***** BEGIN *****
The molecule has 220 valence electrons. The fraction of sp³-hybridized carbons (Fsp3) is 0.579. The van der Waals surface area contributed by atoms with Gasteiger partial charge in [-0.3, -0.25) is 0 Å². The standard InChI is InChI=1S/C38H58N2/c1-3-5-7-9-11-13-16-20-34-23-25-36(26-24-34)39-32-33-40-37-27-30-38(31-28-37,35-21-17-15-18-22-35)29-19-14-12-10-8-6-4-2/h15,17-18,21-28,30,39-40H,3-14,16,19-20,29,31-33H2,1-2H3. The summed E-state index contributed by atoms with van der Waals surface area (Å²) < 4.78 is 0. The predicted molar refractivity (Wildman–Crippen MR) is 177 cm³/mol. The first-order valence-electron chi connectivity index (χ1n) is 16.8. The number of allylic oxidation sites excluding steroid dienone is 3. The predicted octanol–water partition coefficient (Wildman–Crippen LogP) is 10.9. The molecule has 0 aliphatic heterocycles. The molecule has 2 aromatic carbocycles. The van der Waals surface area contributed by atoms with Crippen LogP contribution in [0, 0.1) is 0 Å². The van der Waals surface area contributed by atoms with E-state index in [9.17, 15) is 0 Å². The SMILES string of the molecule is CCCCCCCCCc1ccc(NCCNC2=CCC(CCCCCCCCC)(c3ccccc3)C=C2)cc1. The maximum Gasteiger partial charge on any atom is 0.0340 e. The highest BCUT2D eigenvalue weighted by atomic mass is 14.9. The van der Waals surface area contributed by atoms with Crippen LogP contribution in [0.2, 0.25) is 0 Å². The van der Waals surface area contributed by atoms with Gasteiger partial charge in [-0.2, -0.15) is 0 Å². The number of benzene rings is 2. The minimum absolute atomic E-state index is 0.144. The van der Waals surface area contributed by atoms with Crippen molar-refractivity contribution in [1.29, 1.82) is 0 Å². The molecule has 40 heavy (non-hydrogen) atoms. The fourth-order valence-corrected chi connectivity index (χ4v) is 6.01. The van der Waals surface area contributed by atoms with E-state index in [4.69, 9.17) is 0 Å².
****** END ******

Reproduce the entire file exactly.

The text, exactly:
The molecule has 220 valence electrons. The fraction of sp³-hybridized carbons (Fsp3) is 0.579. The van der Waals surface area contributed by atoms with Gasteiger partial charge in [-0.3, -0.25) is 0 Å². The standard InChI is InChI=1S/C38H58N2/c1-3-5-7-9-11-13-16-20-34-23-25-36(26-24-34)39-32-33-40-37-27-30-38(31-28-37,35-21-17-15-18-22-35)29-19-14-12-10-8-6-4-2/h15,17-18,21-28,30,39-40H,3-14,16,19-20,29,31-33H2,1-2H3. The summed E-state index contributed by atoms with van der Waals surface area (Å²) < 4.78 is 0. The predicted molar refractivity (Wildman–Crippen MR) is 177 cm³/mol. The first-order valence-electron chi connectivity index (χ1n) is 16.8. The number of allylic oxidation sites excluding steroid dienone is 3. The predicted octanol–water partition coefficient (Wildman–Crippen LogP) is 10.9. The molecule has 0 aliphatic heterocycles. The molecule has 2 aromatic carbocycles. The van der Waals surface area contributed by atoms with Crippen LogP contribution in [0, 0.1) is 0 Å². The van der Waals surface area contributed by atoms with E-state index in [9.17, 15) is 0 Å². The SMILES string of the molecule is CCCCCCCCCc1ccc(NCCNC2=CCC(CCCCCCCCC)(c3ccccc3)C=C2)cc1. The maximum Gasteiger partial charge on any atom is 0.0340 e. The highest BCUT2D eigenvalue weighted by atomic mass is 14.9. The van der Waals surface area contributed by atoms with Crippen LogP contribution in [0.2, 0.25) is 0 Å². The van der Waals surface area contributed by atoms with Gasteiger partial charge in [-0.2, -0.15) is 0 Å². The number of benzene rings is 2. The minimum absolute atomic E-state index is 0.144. The van der Waals surface area contributed by atoms with Crippen molar-refractivity contribution in [1.29, 1.82) is 0 Å². The molecule has 40 heavy (non-hydrogen) atoms. The fourth-order valence-corrected chi connectivity index (χ4v) is 6.01. The van der Waals surface area contributed by atoms with E-state index in [4.69, 9.17) is 0 Å².